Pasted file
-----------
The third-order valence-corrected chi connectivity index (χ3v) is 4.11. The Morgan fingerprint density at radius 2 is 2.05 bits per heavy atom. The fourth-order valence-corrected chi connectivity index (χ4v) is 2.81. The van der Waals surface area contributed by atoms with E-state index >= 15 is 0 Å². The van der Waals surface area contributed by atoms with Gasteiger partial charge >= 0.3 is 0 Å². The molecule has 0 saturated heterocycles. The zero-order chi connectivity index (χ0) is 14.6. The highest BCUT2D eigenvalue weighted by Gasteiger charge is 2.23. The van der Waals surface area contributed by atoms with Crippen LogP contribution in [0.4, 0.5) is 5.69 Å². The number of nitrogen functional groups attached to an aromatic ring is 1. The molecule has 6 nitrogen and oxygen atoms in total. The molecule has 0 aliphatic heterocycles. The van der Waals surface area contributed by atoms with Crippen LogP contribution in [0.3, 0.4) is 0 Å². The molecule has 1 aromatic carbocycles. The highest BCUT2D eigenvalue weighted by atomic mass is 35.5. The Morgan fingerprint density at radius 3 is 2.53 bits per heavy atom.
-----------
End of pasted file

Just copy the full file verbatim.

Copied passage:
The third-order valence-corrected chi connectivity index (χ3v) is 4.11. The Morgan fingerprint density at radius 2 is 2.05 bits per heavy atom. The fourth-order valence-corrected chi connectivity index (χ4v) is 2.81. The van der Waals surface area contributed by atoms with E-state index >= 15 is 0 Å². The van der Waals surface area contributed by atoms with Gasteiger partial charge >= 0.3 is 0 Å². The molecule has 0 saturated heterocycles. The zero-order chi connectivity index (χ0) is 14.6. The highest BCUT2D eigenvalue weighted by Gasteiger charge is 2.23. The van der Waals surface area contributed by atoms with Crippen LogP contribution in [0.4, 0.5) is 5.69 Å². The number of nitrogen functional groups attached to an aromatic ring is 1. The molecule has 6 nitrogen and oxygen atoms in total. The molecule has 0 aliphatic heterocycles. The van der Waals surface area contributed by atoms with Crippen LogP contribution in [0.3, 0.4) is 0 Å². The molecule has 1 aromatic carbocycles. The highest BCUT2D eigenvalue weighted by atomic mass is 35.5. The Morgan fingerprint density at radius 3 is 2.53 bits per heavy atom.